The Last Ride Together by Robert Browning Summary

The Last Ride Together
The Last Ride Together

The Last Ride Together Summary 

The Last Ride Together maybepoem by English poet Browning, first published in his 1855 collection Men and ladies. His first major work released after his marriage to Elizabeth Barrett, it consisted of fifty-one poems, each by a special narrator. it’s considered one among the foremost important works of poetry within the Victorian era. The Last Ride Together may be a ten-stanza poem primarily focused on themes of affection and loss. It takes the shape of a monologue by a rejected lover reflecting on the top of a romance. The title represents the last time the previous couple takes a carriage ride together. Although the narrator does grieve the top of his romance, he wishes to reflect his appreciation for the time that they had together and therefore the love he experienced. The poem has an overall bittersweet tone, balancing sadness and optimism.

In the first stanza, the narrator blames the top of his romance on fate. He bemoans that everything he has tried has failed, and it seems the top of his romance is about. Despite this, he expresses his love and appreciation for the lady he has spent years with, and blesses her name. He asks just for her the memory of the time they shared, and one last ride together with her before she goes.

The second stanza focuses on the woman’s reaction, as she surveys him proudly tempered pityingly. The narrator compares expecting her to answer with life or death, accentuating the emotional stakes that are always at play when it involves love and keennesswithin the end, they assert yes, and therefore the parting couple embarks on their final ride together.

The third stanza focuses on the blissful feeling of that last ride, with the narrator waxing poetic about how wonderful the time together feels. He focuses on the sweetness of the environmentthe eagerness he feels, and therefore the ecstatic feeling that he feels when she touches him. She has provided him with quite he asked for, and he’s crammed with gratitude for this.

The fourth stanza focuses on Browning’s philosophy of the passing nature of life. The narrator begins to abandoning what was and begins to enjoy what’s. He describes his soul as smoothing out as he lets go of past hopes. He knows that there’s no point in speculating what could are. Things might be better or worse, and instead he chooses to easily enjoy the instant that they’re sharing.

The fifth stanza continues the themes within the fourth, with the narrator contrasting himself with men who strove for other things, and people who have failed. He does this to cover his personal anguish over the top of his affair. He accepts his defeat and expresses his hope for a far better future in heaven at the top of his life.

The sixth stanza presents the philosophical concept lifetime of contemplation crazy is way better than any pleasures that the fabric world can provide. This stanza contains many allusions and analogies, like comparing the best joys of life to a crown that one can reach. It compares the life of a love thereupon of a statesman and a soldier and comes down firmly on the thought that the lover’s life is superior.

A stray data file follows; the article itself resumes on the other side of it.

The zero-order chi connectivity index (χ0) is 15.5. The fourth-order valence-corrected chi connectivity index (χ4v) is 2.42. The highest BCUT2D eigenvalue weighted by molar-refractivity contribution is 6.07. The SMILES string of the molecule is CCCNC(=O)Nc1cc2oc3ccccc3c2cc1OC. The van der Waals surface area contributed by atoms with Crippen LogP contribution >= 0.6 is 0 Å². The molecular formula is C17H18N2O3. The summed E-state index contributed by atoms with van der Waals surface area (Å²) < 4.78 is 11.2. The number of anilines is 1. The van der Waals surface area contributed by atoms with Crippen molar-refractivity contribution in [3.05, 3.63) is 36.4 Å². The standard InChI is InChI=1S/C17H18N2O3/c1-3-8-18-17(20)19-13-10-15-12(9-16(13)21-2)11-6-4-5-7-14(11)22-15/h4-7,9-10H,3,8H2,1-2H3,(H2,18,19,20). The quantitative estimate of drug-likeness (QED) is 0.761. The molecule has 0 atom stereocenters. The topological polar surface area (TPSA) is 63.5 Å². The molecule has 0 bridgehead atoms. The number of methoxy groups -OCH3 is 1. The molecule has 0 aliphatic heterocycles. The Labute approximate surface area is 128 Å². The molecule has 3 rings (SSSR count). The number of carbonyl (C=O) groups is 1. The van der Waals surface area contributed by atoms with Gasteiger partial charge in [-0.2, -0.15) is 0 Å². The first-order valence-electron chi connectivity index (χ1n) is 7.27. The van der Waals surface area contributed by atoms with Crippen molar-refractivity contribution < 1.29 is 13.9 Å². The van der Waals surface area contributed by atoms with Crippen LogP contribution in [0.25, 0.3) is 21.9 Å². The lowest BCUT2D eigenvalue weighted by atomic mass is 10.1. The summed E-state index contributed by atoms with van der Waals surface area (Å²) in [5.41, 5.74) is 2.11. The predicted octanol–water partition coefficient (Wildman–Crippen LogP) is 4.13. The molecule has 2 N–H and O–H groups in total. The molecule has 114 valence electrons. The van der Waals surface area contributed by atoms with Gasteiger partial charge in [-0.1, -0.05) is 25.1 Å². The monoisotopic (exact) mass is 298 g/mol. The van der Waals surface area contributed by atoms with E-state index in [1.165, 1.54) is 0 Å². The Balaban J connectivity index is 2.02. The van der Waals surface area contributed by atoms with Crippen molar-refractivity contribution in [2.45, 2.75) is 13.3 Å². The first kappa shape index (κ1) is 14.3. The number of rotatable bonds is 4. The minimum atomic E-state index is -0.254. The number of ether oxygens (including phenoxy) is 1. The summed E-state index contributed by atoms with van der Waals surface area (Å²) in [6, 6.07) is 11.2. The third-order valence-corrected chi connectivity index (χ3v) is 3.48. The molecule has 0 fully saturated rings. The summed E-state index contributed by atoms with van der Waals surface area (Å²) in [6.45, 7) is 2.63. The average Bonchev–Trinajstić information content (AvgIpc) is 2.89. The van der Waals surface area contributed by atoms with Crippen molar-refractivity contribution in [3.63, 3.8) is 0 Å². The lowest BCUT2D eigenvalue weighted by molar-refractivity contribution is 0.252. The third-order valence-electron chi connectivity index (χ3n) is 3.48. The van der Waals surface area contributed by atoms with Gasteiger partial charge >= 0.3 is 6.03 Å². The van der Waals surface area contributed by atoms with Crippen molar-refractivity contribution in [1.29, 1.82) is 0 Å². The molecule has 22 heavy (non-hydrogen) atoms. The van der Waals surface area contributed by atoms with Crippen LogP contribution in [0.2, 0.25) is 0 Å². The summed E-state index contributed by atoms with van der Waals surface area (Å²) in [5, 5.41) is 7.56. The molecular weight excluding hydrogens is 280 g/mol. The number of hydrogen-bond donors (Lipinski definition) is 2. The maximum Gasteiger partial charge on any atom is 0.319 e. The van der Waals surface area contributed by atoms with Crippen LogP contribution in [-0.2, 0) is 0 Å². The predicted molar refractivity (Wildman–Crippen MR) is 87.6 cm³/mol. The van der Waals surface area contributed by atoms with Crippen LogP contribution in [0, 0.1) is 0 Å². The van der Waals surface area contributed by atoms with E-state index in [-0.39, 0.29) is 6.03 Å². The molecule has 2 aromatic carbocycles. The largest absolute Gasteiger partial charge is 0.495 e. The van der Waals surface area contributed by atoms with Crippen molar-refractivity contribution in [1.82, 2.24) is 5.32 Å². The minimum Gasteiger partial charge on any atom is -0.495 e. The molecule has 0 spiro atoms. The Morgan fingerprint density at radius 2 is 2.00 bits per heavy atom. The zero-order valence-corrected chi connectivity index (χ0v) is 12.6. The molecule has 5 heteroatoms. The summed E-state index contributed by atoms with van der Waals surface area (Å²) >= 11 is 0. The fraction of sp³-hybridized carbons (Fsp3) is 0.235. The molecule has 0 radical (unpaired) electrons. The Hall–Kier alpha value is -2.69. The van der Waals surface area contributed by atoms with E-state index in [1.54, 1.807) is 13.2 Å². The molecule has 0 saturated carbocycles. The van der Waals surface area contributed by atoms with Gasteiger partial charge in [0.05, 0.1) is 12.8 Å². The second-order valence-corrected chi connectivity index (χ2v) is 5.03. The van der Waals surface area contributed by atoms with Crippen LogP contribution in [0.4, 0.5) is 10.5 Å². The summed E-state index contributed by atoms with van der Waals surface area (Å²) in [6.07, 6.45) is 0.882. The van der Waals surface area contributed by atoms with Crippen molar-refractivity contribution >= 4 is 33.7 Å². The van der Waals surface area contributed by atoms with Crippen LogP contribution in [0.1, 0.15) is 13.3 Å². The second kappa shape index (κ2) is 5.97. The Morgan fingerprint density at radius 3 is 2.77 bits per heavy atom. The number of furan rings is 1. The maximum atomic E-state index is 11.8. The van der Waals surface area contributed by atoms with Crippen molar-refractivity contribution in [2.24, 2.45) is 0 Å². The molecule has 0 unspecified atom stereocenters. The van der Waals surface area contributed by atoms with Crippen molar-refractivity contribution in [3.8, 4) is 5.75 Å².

The seventh and eighth stanzas specialize in comparisons of the like to an excellent poet and later an excellent sculptor. The narrator describes the skills of those artists – the poet’s work is defined by how they create rhyme and rhythm, while the sculptor devotes years to a piece of rock and carves something spectacular out of it. He later does an equivalent with a composer, stringing notes together. He compares these arts to the years of his life he gave to his love, attempting to make something beautiful out of their union.

In the ninth stanza, the narrator wonders what fate has future for them, and admits he has no idea what would have transpired had they remained together. He expresses his regret that it’s to finish here but admits that there’s nothing he can do and chooses to abandon, stating that his life together with his lover is now as distant from him as heaven.

The final stanza has him turn his focus back to his lover, as he observes her and notes that she hasn’t said anything during a while. He wonders what would happen if they simply rode forever, together, and this instant they shared was made eternity. that’s where the poem ends, thereon wistful note for an eternity of this moment, without the long term apart that awaits them when the ride ends.

Robert Browning published thirty-one major works of poetry in his life and is taken into account today to be one among the foremost important poets of Victorian England. Despite this, during his lifetime he was heavily overshadowed in fame by his poet wife Elizabeth Barrett. Men and ladies and therefore the book-length heroic poem The Ring and the Book were the 2 works that elevated his reputation and led to him being considered one among the defining poets of the age, and today they continue to be widely read alongside the remainder of his work, although many of his earlier works remain fairly obscure. Perhaps his largest influence on popular culture is Stephen King’s The Dark Tower, which was inspired by Browning’s poem Childe Roland to the Dark Tower Came.